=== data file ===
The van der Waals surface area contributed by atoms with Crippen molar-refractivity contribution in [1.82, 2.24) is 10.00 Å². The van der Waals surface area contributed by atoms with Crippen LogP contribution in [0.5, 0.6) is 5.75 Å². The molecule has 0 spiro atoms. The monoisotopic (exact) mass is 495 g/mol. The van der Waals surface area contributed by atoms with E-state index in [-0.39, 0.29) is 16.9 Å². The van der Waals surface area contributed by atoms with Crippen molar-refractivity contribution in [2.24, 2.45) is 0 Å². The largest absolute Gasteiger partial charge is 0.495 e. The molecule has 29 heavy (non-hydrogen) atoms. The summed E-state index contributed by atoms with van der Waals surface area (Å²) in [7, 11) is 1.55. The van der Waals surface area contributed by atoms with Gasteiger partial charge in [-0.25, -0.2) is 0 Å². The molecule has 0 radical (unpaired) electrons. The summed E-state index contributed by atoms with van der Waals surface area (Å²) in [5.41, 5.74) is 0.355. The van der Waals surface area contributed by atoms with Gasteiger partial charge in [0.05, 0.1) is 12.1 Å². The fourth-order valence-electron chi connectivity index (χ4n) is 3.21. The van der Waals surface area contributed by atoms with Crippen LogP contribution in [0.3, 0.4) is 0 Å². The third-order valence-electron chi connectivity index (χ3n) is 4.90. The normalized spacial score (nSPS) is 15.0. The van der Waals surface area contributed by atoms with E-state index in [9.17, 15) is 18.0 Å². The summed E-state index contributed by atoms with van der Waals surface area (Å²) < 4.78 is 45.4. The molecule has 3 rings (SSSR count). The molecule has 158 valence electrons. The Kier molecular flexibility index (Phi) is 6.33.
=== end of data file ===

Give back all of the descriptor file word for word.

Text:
The van der Waals surface area contributed by atoms with Crippen molar-refractivity contribution in [1.82, 2.24) is 10.00 Å². The van der Waals surface area contributed by atoms with Crippen LogP contribution in [0.5, 0.6) is 5.75 Å². The molecule has 0 spiro atoms. The monoisotopic (exact) mass is 495 g/mol. The van der Waals surface area contributed by atoms with E-state index in [-0.39, 0.29) is 16.9 Å². The van der Waals surface area contributed by atoms with Crippen molar-refractivity contribution in [2.24, 2.45) is 0 Å². The largest absolute Gasteiger partial charge is 0.495 e. The molecule has 29 heavy (non-hydrogen) atoms. The summed E-state index contributed by atoms with van der Waals surface area (Å²) in [7, 11) is 1.55. The van der Waals surface area contributed by atoms with Gasteiger partial charge in [-0.25, -0.2) is 0 Å². The molecule has 0 radical (unpaired) electrons. The summed E-state index contributed by atoms with van der Waals surface area (Å²) in [5.41, 5.74) is 0.355. The van der Waals surface area contributed by atoms with Gasteiger partial charge in [0.05, 0.1) is 12.1 Å². The fourth-order valence-electron chi connectivity index (χ4n) is 3.21. The van der Waals surface area contributed by atoms with Crippen LogP contribution in [0.3, 0.4) is 0 Å². The third-order valence-electron chi connectivity index (χ3n) is 4.90. The normalized spacial score (nSPS) is 15.0. The van der Waals surface area contributed by atoms with E-state index in [9.17, 15) is 18.0 Å². The summed E-state index contributed by atoms with van der Waals surface area (Å²) < 4.78 is 45.4. The molecule has 3 rings (SSSR count). The molecule has 158 valence electrons. The Kier molecular flexibility index (Phi) is 6.33.